"We identified these issues as part of that rigorous process, and we are working with the FAA to perform the appropriate analysis. It would be premature to speculate as to whether this analysis will lead to any design changes."

Investigations by international regulators into the cause of the two Max crashes determined that pilots of those flights did not respond as quickly or effectively as Boeing and the FAA, using accepted industry standards, presumed they would when designing and evaluating the MCAS software.

So in developing a software update for the Max, Boeing and the FAA recognised that the previous industry assumptions should be changed, and that they needed to consider what would happen if it took crews much longer to act in the face of emergencies.

Using that new set of assumptions about pilot reactions, Boeing discovered that if two wire bundles placed close together towards the rear of the plane caused an electrical short, it could lead to a catastrophic accident. The wiring connects to the motor that controls the stabilizer, the horizontal fin on a plane's tail, sending signals from the flight control computer that can push the nose down or lift it up.

If pilots did not recognise the problem and quickly take appropriate action, the plane could go into a nose dive, the senior Boeing engineer said. Under those circumstances, a short could bring a plane down in the same way that the MCAS software did on both doomed flights, forcing the stabiliser's motor to run uncontrollably.

Boeing is still working to determine how likely it is that the wires could actually short circuit. The company does not want to make changes to the plane's wiring if it doesn't have to, fearing that additional damage could be done during a repair.

The engines on the Max have also become a focus of scrutiny for regulators. CFM International, the joint venture between General Electric and Safran that manufactures the engines, has told the FAA it discovered a possible weakness in one of the engines' rotors, which could cause the part to shatter. The likelihood of that failure is remote and regulators are not requiring an immediate fix, though they are looking to require that airlines inspect as many Max engines as possible before the plane returns to service, an FAA official said.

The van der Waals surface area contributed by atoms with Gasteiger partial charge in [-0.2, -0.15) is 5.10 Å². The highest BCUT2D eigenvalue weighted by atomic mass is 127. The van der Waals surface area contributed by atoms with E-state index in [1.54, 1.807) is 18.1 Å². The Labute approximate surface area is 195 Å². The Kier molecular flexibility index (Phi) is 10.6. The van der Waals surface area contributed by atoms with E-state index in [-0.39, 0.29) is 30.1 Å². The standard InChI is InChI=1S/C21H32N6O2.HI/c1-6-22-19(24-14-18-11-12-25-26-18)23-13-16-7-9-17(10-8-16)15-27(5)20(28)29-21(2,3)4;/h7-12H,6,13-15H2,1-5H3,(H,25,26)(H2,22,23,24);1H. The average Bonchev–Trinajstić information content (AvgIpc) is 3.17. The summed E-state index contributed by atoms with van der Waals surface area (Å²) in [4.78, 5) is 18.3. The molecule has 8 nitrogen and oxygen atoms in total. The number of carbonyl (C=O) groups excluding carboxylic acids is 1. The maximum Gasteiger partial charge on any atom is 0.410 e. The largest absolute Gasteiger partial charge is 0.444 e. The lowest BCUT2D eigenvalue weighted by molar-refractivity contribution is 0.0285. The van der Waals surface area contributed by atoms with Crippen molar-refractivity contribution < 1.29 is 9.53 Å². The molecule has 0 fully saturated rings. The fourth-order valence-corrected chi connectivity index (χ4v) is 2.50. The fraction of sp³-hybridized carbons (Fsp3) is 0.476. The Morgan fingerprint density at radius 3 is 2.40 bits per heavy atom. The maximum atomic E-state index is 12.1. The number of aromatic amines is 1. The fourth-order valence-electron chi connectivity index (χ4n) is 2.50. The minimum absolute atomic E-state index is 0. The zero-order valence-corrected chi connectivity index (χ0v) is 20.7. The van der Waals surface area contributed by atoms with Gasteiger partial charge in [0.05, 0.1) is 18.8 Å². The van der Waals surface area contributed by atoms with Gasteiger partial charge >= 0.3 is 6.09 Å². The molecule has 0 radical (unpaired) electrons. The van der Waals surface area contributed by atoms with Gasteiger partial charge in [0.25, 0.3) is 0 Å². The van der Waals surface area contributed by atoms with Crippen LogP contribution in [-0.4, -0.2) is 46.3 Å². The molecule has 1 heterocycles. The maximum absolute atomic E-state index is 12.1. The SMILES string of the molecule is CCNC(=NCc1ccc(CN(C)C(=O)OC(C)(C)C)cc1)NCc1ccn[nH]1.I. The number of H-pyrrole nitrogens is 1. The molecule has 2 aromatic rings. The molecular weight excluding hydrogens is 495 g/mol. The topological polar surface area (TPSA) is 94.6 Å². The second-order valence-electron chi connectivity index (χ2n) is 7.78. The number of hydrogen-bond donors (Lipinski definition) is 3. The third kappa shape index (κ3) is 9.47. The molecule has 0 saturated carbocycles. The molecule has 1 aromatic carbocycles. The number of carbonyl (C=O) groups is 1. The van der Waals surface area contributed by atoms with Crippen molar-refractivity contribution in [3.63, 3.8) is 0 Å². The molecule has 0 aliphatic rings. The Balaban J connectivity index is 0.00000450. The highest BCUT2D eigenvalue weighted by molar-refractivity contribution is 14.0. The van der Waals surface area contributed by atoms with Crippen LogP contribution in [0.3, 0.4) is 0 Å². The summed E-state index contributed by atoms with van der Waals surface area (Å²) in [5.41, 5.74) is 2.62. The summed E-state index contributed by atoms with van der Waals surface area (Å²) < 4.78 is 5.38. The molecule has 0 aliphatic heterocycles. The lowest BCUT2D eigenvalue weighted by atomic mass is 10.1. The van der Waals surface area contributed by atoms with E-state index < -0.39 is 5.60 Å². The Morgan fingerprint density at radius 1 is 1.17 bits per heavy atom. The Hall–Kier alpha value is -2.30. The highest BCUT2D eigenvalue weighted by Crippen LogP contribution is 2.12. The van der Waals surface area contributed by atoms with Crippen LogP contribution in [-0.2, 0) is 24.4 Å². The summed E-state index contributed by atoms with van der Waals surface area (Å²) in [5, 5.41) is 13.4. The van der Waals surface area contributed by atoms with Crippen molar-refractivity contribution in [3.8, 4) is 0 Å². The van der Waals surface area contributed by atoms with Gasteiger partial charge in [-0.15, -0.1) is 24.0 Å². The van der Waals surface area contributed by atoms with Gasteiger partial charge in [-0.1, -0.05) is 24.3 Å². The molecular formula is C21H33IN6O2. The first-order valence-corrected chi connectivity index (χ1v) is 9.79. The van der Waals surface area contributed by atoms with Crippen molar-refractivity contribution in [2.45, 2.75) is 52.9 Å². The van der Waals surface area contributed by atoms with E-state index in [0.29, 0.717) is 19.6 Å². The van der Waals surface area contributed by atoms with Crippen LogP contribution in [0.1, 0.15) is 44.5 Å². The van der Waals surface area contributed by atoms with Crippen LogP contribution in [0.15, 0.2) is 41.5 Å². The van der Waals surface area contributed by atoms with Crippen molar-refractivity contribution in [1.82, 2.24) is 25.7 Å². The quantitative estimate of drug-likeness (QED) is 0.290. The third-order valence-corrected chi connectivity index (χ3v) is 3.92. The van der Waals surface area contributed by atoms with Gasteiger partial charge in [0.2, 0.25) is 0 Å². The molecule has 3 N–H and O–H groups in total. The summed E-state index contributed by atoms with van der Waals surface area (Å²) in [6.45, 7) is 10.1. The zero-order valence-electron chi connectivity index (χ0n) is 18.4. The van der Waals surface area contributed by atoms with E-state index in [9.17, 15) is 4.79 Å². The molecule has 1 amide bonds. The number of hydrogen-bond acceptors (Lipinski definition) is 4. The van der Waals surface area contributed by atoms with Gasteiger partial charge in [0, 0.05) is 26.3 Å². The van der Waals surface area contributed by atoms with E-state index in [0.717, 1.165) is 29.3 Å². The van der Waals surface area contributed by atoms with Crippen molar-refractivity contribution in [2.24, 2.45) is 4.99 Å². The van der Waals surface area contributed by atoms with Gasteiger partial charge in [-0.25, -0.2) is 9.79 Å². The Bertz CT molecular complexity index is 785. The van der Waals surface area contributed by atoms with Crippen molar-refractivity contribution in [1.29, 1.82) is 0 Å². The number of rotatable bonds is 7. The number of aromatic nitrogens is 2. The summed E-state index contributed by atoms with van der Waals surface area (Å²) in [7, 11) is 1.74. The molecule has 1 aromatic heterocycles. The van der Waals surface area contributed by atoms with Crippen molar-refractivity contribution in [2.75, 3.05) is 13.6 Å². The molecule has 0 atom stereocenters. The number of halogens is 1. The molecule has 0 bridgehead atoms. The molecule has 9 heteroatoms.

Boeing also recently told the FAA that it had discovered a manufacturing problem that left the plane's engines vulnerable to a lightning strike.

While assembling the Max, workers at Boeing's Renton factory had ground down the outer shell of a panel that sits atop the engine housing in an effort to ensure a better fit into the plane. In doing so, they inadvertently removed the coating that insulates the panel from a lightning strike, taking away a crucial protection for the fuel tank and fuel lines. The FAA is developing a directive that will require the company to restore lightning protection to the engine panel and Boeing is already in the process of resolving the issue.

"The FAA and Boeing are analysing certain findings from a recent review of the proposed modifications to the Boeing 737 Max," FAA spokesman Lynn Lunsford said in a statement.

"As part of its continuing oversight, the agency will ensure that all safety related issues identified during this process are addressed before the aircraft is approved for return to passenger service."

The new issues pose additional challenges for Boeing's leadership. Late last month, the company's board fired chief executive Dennis Muilenburg. He is being replaced on an interim basis by Mr Greg Smith, the former chief financial officer. Next week, Mr David Calhoun, until recently the non-executive chairman of Boeing's board, will take over as chief executive.